The Beverly Hills City Council agrees that the goal of rent control is to allow residents to stay housed in Beverly Hills, but how to ensure this happens while also allowing landlords to remodel their properties is not so clear. At its Feb. 7 regular meeting, the Council considered changing a provision in its Rent Stabilization Ordinance (RSO) regarding evictions for building demolition or condo conversions in an effort to protect tenants. Ultimately, it decided not to do so due to confusion over the impacts of such a change.
In the meeting Council also decided to lift the city’s COVID emergency orders, while upholding the May 31 deadline for tenants to pay back rent accrued during the eviction moratorium and the 3.1% maximum allowable rent increase until June 30. And, as part of the winding down of COVID era rules, the city will soon resume enforcement of non-compliant signage in front of businesses and phase out curbside pick-up spaces.
The vast majority of the evening, however, focused on potentially altering the city’s RSO discussion prompted in part by complaints from tenants facing eviction in a rent control building slated for demolition and remodeling.
Currently, the landlord who owns three rent controlled buildings with 13 units on 149-159 South Maple Drive is planning on demolishing these properties and building a new six story luxury development with 29 units, including six affordable units. This project was approved by the Planning Commission in October 2022.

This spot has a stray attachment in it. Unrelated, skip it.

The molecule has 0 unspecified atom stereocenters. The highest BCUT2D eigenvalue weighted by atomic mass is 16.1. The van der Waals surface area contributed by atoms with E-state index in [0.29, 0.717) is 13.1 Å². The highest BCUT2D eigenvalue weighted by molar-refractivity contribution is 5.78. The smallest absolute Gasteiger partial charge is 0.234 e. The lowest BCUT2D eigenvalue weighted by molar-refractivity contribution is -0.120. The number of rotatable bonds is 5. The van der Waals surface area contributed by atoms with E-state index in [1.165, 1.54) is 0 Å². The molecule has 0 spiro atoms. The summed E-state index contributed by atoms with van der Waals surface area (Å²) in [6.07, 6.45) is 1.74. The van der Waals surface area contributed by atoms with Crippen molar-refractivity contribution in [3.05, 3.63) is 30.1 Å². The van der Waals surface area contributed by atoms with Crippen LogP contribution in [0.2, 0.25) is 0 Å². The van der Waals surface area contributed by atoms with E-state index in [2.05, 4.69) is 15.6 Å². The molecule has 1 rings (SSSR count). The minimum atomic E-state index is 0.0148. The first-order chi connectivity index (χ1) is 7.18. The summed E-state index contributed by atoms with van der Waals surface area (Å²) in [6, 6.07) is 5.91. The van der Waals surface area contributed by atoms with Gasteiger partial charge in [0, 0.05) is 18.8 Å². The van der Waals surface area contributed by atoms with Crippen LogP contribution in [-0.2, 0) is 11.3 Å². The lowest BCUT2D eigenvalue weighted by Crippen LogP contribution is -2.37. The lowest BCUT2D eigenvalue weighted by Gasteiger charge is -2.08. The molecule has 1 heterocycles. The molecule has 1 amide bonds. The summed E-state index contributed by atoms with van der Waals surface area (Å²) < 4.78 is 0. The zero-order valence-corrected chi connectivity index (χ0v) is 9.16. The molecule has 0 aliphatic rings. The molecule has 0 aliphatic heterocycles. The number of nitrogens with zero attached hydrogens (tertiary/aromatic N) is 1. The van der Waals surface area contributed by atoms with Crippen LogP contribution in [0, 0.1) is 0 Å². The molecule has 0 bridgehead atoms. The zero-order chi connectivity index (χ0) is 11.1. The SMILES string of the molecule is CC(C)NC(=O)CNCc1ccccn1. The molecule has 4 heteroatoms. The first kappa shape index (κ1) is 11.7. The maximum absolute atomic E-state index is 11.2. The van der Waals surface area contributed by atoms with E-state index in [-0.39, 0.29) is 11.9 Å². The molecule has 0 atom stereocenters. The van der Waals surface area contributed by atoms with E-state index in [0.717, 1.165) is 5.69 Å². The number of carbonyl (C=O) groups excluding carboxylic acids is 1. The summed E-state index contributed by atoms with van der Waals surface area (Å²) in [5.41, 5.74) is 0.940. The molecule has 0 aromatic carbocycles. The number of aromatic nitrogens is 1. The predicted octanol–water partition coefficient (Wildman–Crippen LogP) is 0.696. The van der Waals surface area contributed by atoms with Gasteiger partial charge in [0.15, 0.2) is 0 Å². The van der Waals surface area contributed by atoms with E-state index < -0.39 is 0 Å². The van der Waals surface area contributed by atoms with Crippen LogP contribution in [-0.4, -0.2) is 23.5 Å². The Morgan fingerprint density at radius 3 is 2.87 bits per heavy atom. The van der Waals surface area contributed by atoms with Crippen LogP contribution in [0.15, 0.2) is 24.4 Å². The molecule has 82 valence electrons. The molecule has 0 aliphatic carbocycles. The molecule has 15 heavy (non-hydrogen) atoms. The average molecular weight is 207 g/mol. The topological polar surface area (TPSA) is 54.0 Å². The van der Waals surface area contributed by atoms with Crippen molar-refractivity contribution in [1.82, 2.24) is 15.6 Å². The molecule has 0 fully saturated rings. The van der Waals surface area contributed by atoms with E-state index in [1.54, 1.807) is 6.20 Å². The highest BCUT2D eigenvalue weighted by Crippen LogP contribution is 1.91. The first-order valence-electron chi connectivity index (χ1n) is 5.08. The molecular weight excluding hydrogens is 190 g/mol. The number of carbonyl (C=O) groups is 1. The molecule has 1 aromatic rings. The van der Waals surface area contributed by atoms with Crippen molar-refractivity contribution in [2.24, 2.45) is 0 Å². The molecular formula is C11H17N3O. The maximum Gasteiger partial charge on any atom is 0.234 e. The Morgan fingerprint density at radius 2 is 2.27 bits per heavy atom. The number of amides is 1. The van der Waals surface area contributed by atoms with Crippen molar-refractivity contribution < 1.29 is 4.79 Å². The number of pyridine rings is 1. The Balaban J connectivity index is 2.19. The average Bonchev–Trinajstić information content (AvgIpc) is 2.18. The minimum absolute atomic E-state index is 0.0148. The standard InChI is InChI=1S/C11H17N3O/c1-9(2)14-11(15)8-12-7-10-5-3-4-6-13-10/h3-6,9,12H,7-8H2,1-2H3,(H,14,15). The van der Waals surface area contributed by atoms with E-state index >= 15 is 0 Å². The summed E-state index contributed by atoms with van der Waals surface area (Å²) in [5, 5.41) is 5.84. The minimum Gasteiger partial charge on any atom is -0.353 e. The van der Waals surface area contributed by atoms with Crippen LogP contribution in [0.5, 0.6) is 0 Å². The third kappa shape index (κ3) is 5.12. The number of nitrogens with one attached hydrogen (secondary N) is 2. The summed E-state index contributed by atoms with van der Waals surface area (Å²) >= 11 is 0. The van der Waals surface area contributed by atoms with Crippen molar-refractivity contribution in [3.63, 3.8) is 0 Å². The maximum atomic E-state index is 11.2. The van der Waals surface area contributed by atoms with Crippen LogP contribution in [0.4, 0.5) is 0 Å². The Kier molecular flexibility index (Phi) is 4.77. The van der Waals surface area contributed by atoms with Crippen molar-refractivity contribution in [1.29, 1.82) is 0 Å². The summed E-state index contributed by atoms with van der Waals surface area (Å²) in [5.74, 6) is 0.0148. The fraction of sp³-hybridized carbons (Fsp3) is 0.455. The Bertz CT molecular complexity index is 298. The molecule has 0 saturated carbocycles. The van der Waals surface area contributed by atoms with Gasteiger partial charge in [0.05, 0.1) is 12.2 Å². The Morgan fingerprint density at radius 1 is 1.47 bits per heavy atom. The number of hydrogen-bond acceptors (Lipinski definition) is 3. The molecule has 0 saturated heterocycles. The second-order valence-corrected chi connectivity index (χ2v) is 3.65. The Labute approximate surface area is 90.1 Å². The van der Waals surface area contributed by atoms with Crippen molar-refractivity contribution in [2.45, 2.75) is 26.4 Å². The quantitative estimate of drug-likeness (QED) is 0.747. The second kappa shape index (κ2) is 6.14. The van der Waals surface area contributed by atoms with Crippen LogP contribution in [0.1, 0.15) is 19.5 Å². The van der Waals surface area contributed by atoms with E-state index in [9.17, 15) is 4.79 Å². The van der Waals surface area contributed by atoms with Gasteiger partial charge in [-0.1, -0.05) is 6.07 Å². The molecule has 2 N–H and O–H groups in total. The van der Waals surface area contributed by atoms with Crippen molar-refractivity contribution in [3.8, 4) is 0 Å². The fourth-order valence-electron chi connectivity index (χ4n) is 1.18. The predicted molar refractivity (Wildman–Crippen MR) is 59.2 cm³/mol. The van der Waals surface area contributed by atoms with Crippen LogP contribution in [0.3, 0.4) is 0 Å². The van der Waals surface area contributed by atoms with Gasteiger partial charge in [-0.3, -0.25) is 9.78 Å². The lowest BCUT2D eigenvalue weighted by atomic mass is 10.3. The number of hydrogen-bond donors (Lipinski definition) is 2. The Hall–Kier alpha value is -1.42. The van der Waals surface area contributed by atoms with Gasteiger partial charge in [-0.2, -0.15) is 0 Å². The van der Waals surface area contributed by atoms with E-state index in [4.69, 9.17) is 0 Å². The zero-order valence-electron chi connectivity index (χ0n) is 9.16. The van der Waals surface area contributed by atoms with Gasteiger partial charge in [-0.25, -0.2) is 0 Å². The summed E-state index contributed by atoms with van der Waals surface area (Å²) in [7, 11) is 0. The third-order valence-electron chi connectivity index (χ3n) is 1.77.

“I’ve raised children here, worked for the school district and after 50 plus years my commitment to this community is self-evident,” said longtime renter Linda Schneider in written public comment. “However, as I face almost certainly eviction, I am compelled to make you aware that there is a problem in the city.”
The landlord is able to evict rent controlled tenants on South Maple Drive under a provision in the city’s Rent Stabilization Ordinance that permits evictions when owners demolish their building or convert it into condos. Councilmember John Mirisch requested that Council consider eliminating this provision from its RSO.
“I don’t want anyone who feels Beverly Hills is their home to feel because they are evicted for redevelopment–something that in theory is supposed to provide us with more housing–that they’re going to lose their home and they’re going to be forced to leave the community,” said Mirisch in the Feb. 7 meeting.
However, after three hours of public comment and discussion, Councilmembers remained uncertain as whether such a policy change would increase or decrease the city’s rental housing stock.
Council then suggested that both staff and the Rent Stabilization Commission take a deeper look at the potential policy change as well as ways to help rent control tenants who are facing to find new units in the city.
“I definitely want to encourage more people to stay in the rental market in our city, and I think those who are tenants want that as well, so I don’t want to put a barrier to that,” said Mayor Lili Bosse, referring to potential negative outcomes of eliminating the provision. “And I really want to be clear about that and that’s still not clear.”